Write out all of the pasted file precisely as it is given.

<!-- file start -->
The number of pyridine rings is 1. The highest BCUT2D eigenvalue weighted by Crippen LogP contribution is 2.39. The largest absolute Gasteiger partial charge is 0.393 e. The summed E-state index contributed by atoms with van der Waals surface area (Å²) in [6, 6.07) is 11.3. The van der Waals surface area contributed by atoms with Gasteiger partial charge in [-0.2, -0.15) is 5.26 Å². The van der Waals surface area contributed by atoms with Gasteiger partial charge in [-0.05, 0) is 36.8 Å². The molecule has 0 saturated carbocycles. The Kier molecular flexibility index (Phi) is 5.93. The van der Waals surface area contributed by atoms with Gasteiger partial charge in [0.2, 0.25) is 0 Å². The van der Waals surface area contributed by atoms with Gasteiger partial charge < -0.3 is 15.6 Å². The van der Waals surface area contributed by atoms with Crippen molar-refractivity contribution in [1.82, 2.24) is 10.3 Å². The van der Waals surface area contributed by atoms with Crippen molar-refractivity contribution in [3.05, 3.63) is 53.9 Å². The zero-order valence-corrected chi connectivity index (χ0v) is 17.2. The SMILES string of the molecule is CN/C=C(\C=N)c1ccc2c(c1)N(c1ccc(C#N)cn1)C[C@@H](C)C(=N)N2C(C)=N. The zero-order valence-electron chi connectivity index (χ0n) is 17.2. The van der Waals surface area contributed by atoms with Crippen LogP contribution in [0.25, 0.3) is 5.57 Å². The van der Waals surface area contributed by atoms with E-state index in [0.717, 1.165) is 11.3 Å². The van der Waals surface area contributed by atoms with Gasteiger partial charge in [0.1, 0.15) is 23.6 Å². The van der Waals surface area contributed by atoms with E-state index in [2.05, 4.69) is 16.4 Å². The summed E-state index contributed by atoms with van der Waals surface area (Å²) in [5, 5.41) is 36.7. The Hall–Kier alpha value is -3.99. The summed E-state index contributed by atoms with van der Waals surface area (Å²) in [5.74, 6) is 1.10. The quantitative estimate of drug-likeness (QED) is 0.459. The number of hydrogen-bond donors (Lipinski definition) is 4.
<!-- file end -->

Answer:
The number of pyridine rings is 1. The highest BCUT2D eigenvalue weighted by Crippen LogP contribution is 2.39. The largest absolute Gasteiger partial charge is 0.393 e. The summed E-state index contributed by atoms with van der Waals surface area (Å²) in [6, 6.07) is 11.3. The van der Waals surface area contributed by atoms with Gasteiger partial charge in [-0.2, -0.15) is 5.26 Å². The van der Waals surface area contributed by atoms with Gasteiger partial charge in [-0.05, 0) is 36.8 Å². The molecule has 0 saturated carbocycles. The Kier molecular flexibility index (Phi) is 5.93. The van der Waals surface area contributed by atoms with Gasteiger partial charge in [0.2, 0.25) is 0 Å². The van der Waals surface area contributed by atoms with Gasteiger partial charge < -0.3 is 15.6 Å². The van der Waals surface area contributed by atoms with Crippen molar-refractivity contribution in [1.82, 2.24) is 10.3 Å². The van der Waals surface area contributed by atoms with Crippen molar-refractivity contribution in [3.05, 3.63) is 53.9 Å². The zero-order valence-corrected chi connectivity index (χ0v) is 17.2. The SMILES string of the molecule is CN/C=C(\C=N)c1ccc2c(c1)N(c1ccc(C#N)cn1)C[C@@H](C)C(=N)N2C(C)=N. The zero-order valence-electron chi connectivity index (χ0n) is 17.2. The van der Waals surface area contributed by atoms with Crippen LogP contribution in [0.25, 0.3) is 5.57 Å². The van der Waals surface area contributed by atoms with E-state index in [0.717, 1.165) is 11.3 Å². The van der Waals surface area contributed by atoms with Gasteiger partial charge in [0.1, 0.15) is 23.6 Å². The van der Waals surface area contributed by atoms with E-state index in [2.05, 4.69) is 16.4 Å². The summed E-state index contributed by atoms with van der Waals surface area (Å²) in [5, 5.41) is 36.7. The Hall–Kier alpha value is -3.99. The summed E-state index contributed by atoms with van der Waals surface area (Å²) in [5.74, 6) is 1.10. The quantitative estimate of drug-likeness (QED) is 0.459. The number of hydrogen-bond donors (Lipinski definition) is 4.